Tag Archives: sales

How are Ducks like Salespeople?

How are Ducks like Salespeople?
I really don’t think they are.
They don’t have much in common.
Except when they’re driving a car.

How are Ducks like Lawyers?
I really don’t think they are.
They don’t have much in common.
Except when they’re taking the Bar.

How are Ducks like Policemen?
I really don’t think they are.
They don’t have much in common.
Except when they’re using radar.

How are Ducks like Tourists?
I really don’t think they are.
They don’t have much in common.
Except when they’re traveling far.

How are Ducks like Golfers?
I really don’t think they are.
They don’t have much in common.
Except when they’re scoring a par.

How are Ducks like Road Workers?
I really don’t think they are.
They don’t have much in common.
Except when they’re leveling tar.

Lest you think I am drunk, the title of this post was a search term today. Apparently my site will now attract people interested in ducks… and salespeople… and duck salespeople… and salesducks. I wondered if the searcher was a salesperson who was acting like a duck or a duck acting like a salesperson. Maybe its a salesperson trying to get his ducks in a row. Maybe he or she should listen to my song. Maybe I am over thinking this.

So, how are ducks like salespeople? Please give me your detailed analysis. Careful now, I am a salesperson, so be nice. Or better yet, how are ducks like whatever you do for a living? Or better yet, how is any animal like what you do for a living? That could make for some great discussion.

Leave me a comment. Or don’t. This isn’t Rocket Science going on in this post. Or leave me a comment on how Ducks are like Rocket Scientists. Or how ducks are like Brain Surgeons.

Or go jump in a lake… whatever…

Quack, quack!


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An Introduction to the Sales Career via the Book “Caps for Sale”

“Once there was a peddler who sold caps. But he was not like an ordinary peddler carrying his wares on his back. He carried them on top of his head.”

So begins the tale of the peddler who sold caps in the famous book “Caps for Sale” by Esphyr Slobodkina originally published in 1940.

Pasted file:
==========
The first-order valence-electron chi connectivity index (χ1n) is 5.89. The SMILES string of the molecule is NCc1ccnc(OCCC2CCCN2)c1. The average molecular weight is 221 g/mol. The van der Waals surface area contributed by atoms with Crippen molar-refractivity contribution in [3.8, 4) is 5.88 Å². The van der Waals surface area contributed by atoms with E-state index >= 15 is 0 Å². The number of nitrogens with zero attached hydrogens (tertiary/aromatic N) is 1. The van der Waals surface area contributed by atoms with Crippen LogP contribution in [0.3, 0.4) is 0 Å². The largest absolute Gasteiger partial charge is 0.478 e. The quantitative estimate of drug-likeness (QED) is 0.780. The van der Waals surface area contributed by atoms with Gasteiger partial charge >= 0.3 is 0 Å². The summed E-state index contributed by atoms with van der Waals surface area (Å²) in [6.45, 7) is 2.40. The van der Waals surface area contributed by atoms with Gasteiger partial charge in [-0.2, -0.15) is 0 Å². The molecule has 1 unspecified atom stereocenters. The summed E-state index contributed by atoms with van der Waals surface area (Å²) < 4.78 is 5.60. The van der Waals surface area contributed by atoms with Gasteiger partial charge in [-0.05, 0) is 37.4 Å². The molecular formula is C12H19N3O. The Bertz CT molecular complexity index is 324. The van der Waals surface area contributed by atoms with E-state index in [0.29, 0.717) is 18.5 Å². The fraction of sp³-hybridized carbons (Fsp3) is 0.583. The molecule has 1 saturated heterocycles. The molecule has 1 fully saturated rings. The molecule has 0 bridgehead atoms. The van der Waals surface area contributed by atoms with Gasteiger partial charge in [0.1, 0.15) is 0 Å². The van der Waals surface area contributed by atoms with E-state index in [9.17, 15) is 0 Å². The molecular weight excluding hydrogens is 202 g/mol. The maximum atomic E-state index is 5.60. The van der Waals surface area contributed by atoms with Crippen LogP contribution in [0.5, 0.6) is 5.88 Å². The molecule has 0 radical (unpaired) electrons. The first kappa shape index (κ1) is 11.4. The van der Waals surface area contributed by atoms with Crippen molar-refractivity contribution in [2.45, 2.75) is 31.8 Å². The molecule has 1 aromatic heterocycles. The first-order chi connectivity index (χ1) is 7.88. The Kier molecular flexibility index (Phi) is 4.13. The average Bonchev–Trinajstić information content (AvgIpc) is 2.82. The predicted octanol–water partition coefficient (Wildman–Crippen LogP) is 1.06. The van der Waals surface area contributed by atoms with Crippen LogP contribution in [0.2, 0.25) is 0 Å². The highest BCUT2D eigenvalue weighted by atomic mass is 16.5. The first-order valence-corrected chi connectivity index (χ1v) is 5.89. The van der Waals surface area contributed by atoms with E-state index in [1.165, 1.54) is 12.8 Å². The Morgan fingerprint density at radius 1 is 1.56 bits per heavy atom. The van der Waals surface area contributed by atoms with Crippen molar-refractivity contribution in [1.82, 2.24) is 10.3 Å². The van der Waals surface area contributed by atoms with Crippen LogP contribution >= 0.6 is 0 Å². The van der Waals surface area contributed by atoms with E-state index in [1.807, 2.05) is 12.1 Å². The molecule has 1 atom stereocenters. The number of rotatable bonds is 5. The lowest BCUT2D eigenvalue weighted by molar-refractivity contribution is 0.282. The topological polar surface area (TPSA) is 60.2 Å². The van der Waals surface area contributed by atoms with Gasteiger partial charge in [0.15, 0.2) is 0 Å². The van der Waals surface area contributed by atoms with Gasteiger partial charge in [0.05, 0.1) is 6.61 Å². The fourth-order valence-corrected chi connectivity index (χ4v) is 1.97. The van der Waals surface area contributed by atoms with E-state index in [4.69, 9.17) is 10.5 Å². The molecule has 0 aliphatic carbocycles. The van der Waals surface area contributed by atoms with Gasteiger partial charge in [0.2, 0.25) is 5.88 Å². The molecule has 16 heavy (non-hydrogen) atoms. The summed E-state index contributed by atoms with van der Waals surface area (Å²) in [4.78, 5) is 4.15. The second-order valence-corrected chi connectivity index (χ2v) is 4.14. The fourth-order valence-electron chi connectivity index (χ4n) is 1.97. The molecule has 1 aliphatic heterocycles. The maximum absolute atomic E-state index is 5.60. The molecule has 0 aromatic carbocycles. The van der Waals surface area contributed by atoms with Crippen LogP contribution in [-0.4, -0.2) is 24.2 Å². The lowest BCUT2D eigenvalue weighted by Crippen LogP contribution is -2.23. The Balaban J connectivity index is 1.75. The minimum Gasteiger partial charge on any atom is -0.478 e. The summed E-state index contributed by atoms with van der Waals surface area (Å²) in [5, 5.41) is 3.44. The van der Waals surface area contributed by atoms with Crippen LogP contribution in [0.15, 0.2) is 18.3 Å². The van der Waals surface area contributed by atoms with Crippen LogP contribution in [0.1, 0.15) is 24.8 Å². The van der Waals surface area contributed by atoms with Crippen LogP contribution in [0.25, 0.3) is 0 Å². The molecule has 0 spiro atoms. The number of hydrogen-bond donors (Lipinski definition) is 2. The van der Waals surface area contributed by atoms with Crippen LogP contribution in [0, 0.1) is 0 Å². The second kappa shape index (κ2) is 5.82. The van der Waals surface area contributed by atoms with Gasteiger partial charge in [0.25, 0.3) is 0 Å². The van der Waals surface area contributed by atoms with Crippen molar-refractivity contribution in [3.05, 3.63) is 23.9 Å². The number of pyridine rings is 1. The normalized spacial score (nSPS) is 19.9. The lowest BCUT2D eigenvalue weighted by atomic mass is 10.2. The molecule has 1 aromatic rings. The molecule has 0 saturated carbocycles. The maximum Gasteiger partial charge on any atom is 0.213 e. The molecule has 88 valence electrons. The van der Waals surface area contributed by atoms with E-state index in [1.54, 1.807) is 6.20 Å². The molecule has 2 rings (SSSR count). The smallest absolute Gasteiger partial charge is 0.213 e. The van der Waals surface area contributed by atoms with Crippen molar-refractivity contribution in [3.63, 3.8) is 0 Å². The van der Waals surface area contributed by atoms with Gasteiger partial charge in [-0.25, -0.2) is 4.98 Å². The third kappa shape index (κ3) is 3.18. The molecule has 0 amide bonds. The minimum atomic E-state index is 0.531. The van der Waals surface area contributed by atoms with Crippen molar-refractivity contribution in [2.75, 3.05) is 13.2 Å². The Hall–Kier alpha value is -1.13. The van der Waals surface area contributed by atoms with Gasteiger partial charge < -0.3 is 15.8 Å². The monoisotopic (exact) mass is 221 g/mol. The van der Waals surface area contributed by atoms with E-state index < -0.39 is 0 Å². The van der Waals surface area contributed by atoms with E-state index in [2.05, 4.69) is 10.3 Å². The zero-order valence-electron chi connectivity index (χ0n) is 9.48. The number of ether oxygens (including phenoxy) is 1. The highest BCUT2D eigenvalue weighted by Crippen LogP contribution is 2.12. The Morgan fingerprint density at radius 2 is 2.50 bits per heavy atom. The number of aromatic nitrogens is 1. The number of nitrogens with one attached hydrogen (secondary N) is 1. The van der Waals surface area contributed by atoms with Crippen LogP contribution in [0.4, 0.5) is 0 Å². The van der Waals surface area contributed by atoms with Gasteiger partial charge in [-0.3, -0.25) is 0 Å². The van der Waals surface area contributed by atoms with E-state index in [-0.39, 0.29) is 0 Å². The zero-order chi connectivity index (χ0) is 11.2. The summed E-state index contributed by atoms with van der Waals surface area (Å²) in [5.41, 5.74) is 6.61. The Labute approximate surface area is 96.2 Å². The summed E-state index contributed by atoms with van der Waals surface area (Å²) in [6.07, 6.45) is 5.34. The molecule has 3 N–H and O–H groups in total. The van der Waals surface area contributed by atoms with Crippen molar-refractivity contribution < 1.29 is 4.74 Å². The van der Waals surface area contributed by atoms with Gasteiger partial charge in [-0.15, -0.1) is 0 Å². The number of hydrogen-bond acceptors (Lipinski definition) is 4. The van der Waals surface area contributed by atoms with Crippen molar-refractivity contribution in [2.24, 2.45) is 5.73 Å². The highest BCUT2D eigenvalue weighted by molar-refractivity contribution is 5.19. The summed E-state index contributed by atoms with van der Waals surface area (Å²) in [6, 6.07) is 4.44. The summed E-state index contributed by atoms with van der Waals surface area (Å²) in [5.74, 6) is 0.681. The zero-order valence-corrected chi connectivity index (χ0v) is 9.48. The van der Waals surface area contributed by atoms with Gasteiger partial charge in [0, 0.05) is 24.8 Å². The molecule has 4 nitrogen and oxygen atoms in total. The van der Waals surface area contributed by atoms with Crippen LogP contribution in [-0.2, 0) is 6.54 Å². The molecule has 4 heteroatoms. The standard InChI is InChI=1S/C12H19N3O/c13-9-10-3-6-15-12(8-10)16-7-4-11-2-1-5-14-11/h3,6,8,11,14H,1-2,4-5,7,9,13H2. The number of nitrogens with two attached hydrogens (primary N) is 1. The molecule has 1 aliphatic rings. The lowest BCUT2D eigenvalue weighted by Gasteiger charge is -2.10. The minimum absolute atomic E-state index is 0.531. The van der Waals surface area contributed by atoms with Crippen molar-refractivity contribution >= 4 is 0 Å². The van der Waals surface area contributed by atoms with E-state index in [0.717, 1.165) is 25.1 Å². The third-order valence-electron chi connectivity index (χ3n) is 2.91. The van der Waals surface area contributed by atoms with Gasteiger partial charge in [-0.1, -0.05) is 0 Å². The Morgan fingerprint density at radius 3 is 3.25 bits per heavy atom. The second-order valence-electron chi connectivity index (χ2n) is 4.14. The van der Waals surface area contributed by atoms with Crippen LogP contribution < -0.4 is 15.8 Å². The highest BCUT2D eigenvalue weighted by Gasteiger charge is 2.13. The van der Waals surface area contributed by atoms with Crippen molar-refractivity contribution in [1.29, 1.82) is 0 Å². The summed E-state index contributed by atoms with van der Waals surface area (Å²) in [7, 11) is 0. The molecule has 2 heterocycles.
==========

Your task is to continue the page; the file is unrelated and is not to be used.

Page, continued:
Those of you who read regularly might know that I am a sales rep. Having been in my industry in both the capacity as a buyer and a salesperson I feel qualified to give some input to those that are considering a career in sales. You could read “Sales for Dummies” or “Mastering the Art of the Sale” or one of the hundreds of other salesmanship books out there.

Or you could just read “Caps for Sale”.

Here’s why… see my in-depth analysis below.


Situation 1. Our main character is a peddler who sells caps. He walks up and down the road trying to sell to customers.

Quote from book: “He walked up and down the streets, holding himself very straight so as not to upset his caps. As he went along he called, “Caps! Caps for Sale! Fifty Cents a Cap!”

Analysis: A good salesperson, as this man is, knows that his appearance is one of the most important tools in sales. He is dressed professionally and he keeps his goods very organized and well-kept on his head. He is self motivated, works hard and has a very competitively priced product which he can deliver on the spot. He is implementing one of the simplest of sales tools; fill a need. People need caps… he has caps.

Take Home Thought: Persistence, appearance, hard work and positive energy pays off.


Situation 2: One day the peddler just couldn’t sell any caps. So he decided to take a walk into the country and found a nice shady tree and took a nap.

Quote from Book: “One morning he couldn’t sell any caps. He walked up and down the street calling “Caps! Caps for Sale! Fifty Cents a Cap!” But nobody wanted any caps that morning. Not even a red cap.”